Unlike symptomatic patients, asymptomatic patients have a very low risk of complications of AS, in particular of sudden death. At the present time, there is no evidence that the risk of complications outweighs the risk of valvular intervention and that is the reason why intervention is not indicated in all asymptomatic patients with severe AS. Therefore, surgery should theoretically be considered only when symptoms occur. However, there are limitations to this attitude in clinical practice since symptoms are highly variable from one patient to another. More importantly, symptoms are often progressive and may be underreported, thereby exposing patients to a significant amount of time with symptoms before surgery. This is attested to by a prospective series including 103 patients aged 70 or older followed for asymptomatic severe AS . Three-year event-free survival was only 30%, mostly due to indications for aortic valve replacement. More importantly, although patients were prospectively followed in a heart valve clinic every six months, 31% of patients, and 43% of those who developed symptoms, presented with severe symptoms, thereby increasing the risk of intervention. This illustrates the difficulty of symptom interpretation and the potential drawbacks of a watchful waiting attitude. Asymptomatic patients with severe AS should therefore be carefully evaluated to identify those who are at high risk of presenting cardiac events in the short term and who may benefit from early surgery, in particular if it is at low risk.
Observational series have identified factors associated with a high risk of early symptom occurrence and form the basis of the strategy recommended for evaluating asymptomatic patients with severe AS according to the 2017 ESC/EACTS Guidelines on valvular disease (Figure 2).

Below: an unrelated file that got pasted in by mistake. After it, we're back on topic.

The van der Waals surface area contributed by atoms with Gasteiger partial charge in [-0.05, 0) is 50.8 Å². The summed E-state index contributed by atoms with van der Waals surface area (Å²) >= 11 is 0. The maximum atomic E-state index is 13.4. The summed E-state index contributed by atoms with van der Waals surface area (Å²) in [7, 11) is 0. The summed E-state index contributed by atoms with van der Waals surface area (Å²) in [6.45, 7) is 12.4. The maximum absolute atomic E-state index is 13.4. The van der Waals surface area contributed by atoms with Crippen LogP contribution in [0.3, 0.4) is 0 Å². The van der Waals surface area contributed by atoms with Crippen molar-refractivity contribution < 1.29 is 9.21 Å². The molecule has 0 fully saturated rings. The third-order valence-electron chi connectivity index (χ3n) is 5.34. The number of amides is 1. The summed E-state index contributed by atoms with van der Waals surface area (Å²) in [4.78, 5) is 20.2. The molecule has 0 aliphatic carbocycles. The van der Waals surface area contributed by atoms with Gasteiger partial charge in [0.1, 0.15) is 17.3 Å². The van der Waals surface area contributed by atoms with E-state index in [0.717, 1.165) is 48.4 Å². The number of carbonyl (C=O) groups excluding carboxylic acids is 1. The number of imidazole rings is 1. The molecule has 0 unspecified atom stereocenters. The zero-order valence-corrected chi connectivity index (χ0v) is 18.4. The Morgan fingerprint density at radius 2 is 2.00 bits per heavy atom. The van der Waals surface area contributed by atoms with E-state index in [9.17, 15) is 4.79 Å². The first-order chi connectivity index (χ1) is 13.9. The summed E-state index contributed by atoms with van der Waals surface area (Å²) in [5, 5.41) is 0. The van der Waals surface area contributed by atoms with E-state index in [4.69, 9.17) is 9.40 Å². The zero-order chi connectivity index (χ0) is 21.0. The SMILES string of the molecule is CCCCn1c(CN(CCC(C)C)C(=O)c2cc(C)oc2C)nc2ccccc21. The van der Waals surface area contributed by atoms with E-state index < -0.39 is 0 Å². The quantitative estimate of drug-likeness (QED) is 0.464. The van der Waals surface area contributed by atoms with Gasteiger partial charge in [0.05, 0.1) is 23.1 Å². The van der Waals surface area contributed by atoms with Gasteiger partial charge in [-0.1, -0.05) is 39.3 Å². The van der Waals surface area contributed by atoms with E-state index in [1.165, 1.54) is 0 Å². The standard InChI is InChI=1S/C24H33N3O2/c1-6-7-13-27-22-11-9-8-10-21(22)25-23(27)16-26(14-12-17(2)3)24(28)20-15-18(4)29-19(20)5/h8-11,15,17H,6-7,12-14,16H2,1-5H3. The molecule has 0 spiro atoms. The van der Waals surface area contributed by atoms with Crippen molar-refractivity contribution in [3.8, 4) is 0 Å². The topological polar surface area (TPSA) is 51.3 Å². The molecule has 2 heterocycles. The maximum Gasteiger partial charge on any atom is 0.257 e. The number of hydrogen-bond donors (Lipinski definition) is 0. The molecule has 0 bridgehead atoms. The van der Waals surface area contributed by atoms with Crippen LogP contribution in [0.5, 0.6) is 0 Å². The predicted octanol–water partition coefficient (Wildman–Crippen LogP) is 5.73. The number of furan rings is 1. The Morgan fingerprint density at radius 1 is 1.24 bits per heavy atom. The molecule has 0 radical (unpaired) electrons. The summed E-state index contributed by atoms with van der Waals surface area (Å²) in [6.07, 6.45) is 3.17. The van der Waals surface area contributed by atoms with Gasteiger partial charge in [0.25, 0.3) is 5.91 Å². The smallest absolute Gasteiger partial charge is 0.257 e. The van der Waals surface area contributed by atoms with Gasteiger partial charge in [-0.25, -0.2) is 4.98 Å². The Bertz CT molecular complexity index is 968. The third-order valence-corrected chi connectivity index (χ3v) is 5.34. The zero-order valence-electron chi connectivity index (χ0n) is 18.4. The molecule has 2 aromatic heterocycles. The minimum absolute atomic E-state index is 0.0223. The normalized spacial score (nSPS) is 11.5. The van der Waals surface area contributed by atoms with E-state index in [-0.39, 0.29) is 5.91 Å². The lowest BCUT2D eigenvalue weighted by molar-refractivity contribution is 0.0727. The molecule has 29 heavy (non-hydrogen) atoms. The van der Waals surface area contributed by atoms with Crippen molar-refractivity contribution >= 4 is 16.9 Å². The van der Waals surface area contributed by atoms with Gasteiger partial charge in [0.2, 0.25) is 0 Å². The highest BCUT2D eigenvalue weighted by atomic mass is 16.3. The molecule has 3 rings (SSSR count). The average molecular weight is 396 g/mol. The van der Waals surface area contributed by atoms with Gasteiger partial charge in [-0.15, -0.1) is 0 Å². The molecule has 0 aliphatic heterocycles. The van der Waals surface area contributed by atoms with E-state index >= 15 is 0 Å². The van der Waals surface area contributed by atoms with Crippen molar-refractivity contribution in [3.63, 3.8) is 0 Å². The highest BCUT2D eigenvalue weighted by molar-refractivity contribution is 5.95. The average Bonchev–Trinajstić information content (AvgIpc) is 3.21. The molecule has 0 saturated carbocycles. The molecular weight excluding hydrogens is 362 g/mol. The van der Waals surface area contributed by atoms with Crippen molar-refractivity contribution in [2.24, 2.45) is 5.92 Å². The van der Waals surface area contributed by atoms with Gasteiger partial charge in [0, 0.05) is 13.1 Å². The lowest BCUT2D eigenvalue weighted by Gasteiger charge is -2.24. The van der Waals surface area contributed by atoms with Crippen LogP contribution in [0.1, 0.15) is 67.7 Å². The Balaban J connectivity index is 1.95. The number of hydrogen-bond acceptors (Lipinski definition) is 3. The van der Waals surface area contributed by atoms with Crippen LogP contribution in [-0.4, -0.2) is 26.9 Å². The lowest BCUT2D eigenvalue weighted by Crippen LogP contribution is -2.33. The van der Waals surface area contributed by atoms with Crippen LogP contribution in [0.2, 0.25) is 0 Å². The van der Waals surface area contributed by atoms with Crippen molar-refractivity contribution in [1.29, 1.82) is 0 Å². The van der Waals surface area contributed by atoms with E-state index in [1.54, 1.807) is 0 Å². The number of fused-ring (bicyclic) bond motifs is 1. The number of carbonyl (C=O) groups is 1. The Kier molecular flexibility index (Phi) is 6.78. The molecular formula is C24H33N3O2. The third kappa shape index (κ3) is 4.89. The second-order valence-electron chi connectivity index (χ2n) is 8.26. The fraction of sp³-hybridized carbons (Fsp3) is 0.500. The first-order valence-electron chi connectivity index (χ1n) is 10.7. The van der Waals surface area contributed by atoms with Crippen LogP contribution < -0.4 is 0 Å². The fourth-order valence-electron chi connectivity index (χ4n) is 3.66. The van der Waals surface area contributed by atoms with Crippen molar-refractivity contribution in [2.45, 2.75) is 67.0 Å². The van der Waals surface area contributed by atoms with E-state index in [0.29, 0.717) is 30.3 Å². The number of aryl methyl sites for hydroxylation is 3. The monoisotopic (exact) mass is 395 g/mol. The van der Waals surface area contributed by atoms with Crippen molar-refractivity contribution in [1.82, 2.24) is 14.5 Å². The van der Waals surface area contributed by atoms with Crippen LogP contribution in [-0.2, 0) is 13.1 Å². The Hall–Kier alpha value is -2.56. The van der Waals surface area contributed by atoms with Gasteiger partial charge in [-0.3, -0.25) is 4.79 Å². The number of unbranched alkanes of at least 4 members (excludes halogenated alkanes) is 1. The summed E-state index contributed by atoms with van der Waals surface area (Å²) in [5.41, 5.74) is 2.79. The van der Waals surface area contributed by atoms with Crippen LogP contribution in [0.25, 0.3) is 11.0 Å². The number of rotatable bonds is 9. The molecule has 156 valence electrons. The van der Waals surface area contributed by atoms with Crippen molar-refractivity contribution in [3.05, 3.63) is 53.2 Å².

Figure 2. Management of severe aortic stenosis (Reproduced with permission of Oxford University Press on behalf of the European Society of Cardiology. © The European Society of Cardiology 2017. All rights reserved). 
See Figure 1 and Table 1 for the definition of severe AS.
Surgery should be considered (IIa C) if one of the following is present: peak velocity >5.5 m/s; severe valve calcification; peak velocity progression ≥0.3 m/s per year; markedly elevated neurohormones (>threefold age- and sex-corrected normal range) without other explanation; severe pulmonary hypertension (systolic pulmonary artery pressure >60 mmHg).
AS: aortic stenosis; LVEF: left ventricular ejection fraction; SAVR: surgical aortic valve replacement; TAVI: transcatheter aortic valve implantation
Table 2. Recommendations for surgical aortic valve replacement in asymptomatic patients with severe aortic stenosis. ESC/EACTS Guidelines on valvular heart disease .
SAVR is indicated in asymptomatic patients with severe aortic stenosis and systolic left ventricular dysfunction (LVEF <50%) not due to another cause.
SAVR is indicated in asymptomatic patients with severe aortic stenosis and abnormal exercise test showing symptoms on exercise clearly related to aortic stenosis.
SAVR should be considered in asymptomatic patients with severe aortic stenosis and abnormal exercise test showing fall in blood pressure below baseline.
SAVR should be considered in asymptomatic patients with normal ejection fraction and none of the above-mentioned exercise test abnormalities if the surgical risk is low and one of the following findings is present:
- Very severe aortic stenosis defined by a peak transvalvular velocity >5.5 m/s
- Severe valve calcification and a rate of peak transvalvular velocity progression ≥0.3 m/s per year
- Markedly elevated BNP levels (>threefold age and sex-corrected normal range) confirmed by repeated measurements without other explanations